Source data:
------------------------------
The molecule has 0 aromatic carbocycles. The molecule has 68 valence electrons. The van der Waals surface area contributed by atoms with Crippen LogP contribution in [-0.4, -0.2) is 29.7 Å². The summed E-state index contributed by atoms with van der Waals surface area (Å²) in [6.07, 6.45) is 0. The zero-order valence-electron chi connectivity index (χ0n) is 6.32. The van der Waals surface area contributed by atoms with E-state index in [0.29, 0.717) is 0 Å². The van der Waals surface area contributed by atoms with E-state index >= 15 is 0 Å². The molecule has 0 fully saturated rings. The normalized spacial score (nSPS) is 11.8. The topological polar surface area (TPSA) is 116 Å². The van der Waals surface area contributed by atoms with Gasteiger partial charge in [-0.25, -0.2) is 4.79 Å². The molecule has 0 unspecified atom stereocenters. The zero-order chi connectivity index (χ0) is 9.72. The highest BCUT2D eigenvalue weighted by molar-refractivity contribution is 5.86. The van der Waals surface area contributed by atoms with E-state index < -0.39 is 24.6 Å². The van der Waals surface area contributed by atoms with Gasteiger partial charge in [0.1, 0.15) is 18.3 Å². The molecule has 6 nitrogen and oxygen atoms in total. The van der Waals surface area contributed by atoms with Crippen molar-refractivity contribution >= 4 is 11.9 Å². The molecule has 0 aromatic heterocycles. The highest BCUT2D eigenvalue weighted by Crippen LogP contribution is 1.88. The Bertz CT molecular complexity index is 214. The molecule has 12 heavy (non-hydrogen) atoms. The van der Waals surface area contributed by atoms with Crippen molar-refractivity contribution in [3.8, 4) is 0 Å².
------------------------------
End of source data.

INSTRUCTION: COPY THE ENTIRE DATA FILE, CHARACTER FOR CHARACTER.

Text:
The molecule has 0 aromatic carbocycles. The molecule has 68 valence electrons. The van der Waals surface area contributed by atoms with Crippen LogP contribution in [-0.4, -0.2) is 29.7 Å². The summed E-state index contributed by atoms with van der Waals surface area (Å²) in [6.07, 6.45) is 0. The zero-order valence-electron chi connectivity index (χ0n) is 6.32. The van der Waals surface area contributed by atoms with E-state index in [0.29, 0.717) is 0 Å². The van der Waals surface area contributed by atoms with E-state index >= 15 is 0 Å². The molecule has 0 fully saturated rings. The normalized spacial score (nSPS) is 11.8. The topological polar surface area (TPSA) is 116 Å². The van der Waals surface area contributed by atoms with Gasteiger partial charge in [-0.25, -0.2) is 4.79 Å². The molecule has 0 unspecified atom stereocenters. The zero-order chi connectivity index (χ0) is 9.72. The highest BCUT2D eigenvalue weighted by molar-refractivity contribution is 5.86. The van der Waals surface area contributed by atoms with E-state index < -0.39 is 24.6 Å². The van der Waals surface area contributed by atoms with Gasteiger partial charge in [0.1, 0.15) is 18.3 Å². The molecule has 6 nitrogen and oxygen atoms in total. The van der Waals surface area contributed by atoms with Crippen molar-refractivity contribution >= 4 is 11.9 Å². The molecule has 0 aromatic heterocycles. The highest BCUT2D eigenvalue weighted by Crippen LogP contribution is 1.88. The Bertz CT molecular complexity index is 214. The molecule has 12 heavy (non-hydrogen) atoms. The van der Waals surface area contributed by atoms with Crippen molar-refractivity contribution in [3.8, 4) is 0 Å².